A sheriff seems to think it must be the victims fault too apparently, or is that only when the case involves a solicitor who hid a camera in a ladies toilet …
The Scotsman reports :
Published Date: 10 September 2008
By Tim Bugler
A SOLICITOR who hid a camera in a ladies' toilet and filmed female staff was given three years' probation yesterday after a sheriff said his actions were so clumsy any woman should have spotted them.
Peter Fitzpatrick put the device in a pile of cardboard boxes in the lavatory at the Stirling law firm Muirhead Buchanan.
He was caught when a 24-year-old secretary noticed that a circular hole had been carved in the side of one of the boxes, which was propped up with poly-styrene and pointed at the toilet seat. Inside was a video camera and recording cassette.
Other members of staff had also used the toilet while the camera was in place.
Sheriff Margaret Gimblett put Fitzpatrick, who was grinning in court, on the sex offenders' register and ordered him to attend group work sessions.
The sheriff's ruling was criticised last night by Liz Smith, the Conservative MSP for Mid-Scotland and Fife.
She said: "This man has committed a truly reprehensible offence and the public will be astonished by the suggestion that his victims were somehow at fault for not being more aware of the circumstances around them.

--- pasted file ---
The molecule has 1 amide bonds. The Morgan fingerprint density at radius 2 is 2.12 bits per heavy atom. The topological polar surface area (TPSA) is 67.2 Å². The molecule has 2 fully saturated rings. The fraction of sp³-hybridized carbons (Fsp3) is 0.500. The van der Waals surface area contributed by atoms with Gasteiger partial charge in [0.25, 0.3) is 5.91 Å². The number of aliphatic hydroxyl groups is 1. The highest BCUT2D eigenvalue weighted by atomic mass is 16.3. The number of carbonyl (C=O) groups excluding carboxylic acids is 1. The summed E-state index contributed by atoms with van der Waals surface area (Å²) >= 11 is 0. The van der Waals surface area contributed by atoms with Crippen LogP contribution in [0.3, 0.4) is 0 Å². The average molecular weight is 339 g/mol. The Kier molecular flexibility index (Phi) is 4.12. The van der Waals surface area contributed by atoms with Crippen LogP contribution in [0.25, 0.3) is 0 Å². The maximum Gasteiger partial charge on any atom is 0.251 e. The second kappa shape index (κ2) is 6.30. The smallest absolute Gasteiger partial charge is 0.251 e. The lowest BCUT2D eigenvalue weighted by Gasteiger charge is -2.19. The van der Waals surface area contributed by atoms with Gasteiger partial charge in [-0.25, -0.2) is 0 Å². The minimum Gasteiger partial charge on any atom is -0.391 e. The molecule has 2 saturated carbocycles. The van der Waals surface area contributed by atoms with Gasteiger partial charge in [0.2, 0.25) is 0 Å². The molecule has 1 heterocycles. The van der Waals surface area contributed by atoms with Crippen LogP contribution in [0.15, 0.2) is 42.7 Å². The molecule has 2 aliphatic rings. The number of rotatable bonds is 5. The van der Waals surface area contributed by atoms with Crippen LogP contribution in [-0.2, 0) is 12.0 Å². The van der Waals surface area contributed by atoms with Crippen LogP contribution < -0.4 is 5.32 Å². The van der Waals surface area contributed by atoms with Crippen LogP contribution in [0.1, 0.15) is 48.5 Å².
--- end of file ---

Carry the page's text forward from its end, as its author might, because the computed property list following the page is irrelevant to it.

"How is that an excuse for his actions? It could be interpreted as a damning indictment of women when they are blamed for not being more vigilant in an environment where they should be secure. I suspect we haven't heard the last of this case."
In court, Ms Gimblett told 49-year-old Fitzpatrick:
"You were a partner in a firm of solicitors, and in such a firm the employees are entitled to feel totally safe when they go to the toilet.
"It was premeditated – not just done on the spur of the moment like flashing – but it was very clumsy and I think any lady with her wits about her would have noticed that one of these boxes had been tampered with.
"It was so clumsy, perhaps it was a cry for help. I also take into account the effect on your family – devastating. You brought shame on them."
Ms Gimblett said that Fitzpatrick had been ill with depression at the time of the offence, and had been assessed as representing a low risk of reoffending. She revealed she had received a testimonial from another "very senior" solicitor and family friend of Fitzpatrick, who said he was still prepared to allow his daughters to sleep over at Fitzpatrick's house.
Ms Gimblett said: "If such a person of high standing is prepared to allow his daughters to stay with you, it is an acknowledgement that this is truly not something that's likely to be repeated. You're so lucky to have the support of such a friend and your close family.
"The effect on you personally and professionally is a huge punishment. The suggestion (in the social inquiry report] of an alternative to prison is sensible."
Fitzpatrick, a father of two from Rutherglen, who has been a solicitor for 27 years, left Muirhead Buchanan as soon as his crime was discovered.